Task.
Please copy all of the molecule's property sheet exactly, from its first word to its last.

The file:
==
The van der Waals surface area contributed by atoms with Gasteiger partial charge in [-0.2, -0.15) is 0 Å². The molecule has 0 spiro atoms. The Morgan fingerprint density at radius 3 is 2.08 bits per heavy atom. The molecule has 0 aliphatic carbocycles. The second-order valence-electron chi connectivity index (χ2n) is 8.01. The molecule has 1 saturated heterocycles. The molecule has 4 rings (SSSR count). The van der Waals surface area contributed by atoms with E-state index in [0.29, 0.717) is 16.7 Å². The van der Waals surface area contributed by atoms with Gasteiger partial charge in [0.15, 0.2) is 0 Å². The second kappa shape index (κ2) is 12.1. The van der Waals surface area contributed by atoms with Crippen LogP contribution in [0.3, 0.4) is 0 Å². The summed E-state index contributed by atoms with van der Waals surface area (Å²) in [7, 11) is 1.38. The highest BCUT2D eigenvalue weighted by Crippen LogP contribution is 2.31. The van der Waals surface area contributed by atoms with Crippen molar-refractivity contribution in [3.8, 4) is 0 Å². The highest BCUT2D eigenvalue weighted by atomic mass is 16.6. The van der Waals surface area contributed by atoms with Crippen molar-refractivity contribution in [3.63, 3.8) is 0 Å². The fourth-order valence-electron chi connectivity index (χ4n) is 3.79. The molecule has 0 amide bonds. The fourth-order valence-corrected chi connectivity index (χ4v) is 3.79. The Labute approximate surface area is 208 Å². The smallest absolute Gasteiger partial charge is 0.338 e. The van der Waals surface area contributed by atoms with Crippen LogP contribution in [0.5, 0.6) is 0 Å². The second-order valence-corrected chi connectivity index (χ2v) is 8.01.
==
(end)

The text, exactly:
The van der Waals surface area contributed by atoms with Gasteiger partial charge in [-0.2, -0.15) is 0 Å². The molecule has 0 spiro atoms. The Morgan fingerprint density at radius 3 is 2.08 bits per heavy atom. The molecule has 0 aliphatic carbocycles. The second-order valence-electron chi connectivity index (χ2n) is 8.01. The molecule has 1 saturated heterocycles. The molecule has 4 rings (SSSR count). The van der Waals surface area contributed by atoms with E-state index in [0.29, 0.717) is 16.7 Å². The van der Waals surface area contributed by atoms with Gasteiger partial charge in [0.15, 0.2) is 0 Å². The second kappa shape index (κ2) is 12.1. The van der Waals surface area contributed by atoms with Crippen LogP contribution in [0.3, 0.4) is 0 Å². The summed E-state index contributed by atoms with van der Waals surface area (Å²) in [7, 11) is 1.38. The highest BCUT2D eigenvalue weighted by Crippen LogP contribution is 2.31. The van der Waals surface area contributed by atoms with Crippen molar-refractivity contribution in [3.8, 4) is 0 Å². The highest BCUT2D eigenvalue weighted by atomic mass is 16.6. The van der Waals surface area contributed by atoms with Crippen molar-refractivity contribution in [3.63, 3.8) is 0 Å². The fourth-order valence-electron chi connectivity index (χ4n) is 3.79. The molecule has 0 amide bonds. The fourth-order valence-corrected chi connectivity index (χ4v) is 3.79. The Labute approximate surface area is 208 Å². The smallest absolute Gasteiger partial charge is 0.338 e. The van der Waals surface area contributed by atoms with Crippen LogP contribution in [0.5, 0.6) is 0 Å². The second-order valence-corrected chi connectivity index (χ2v) is 8.01.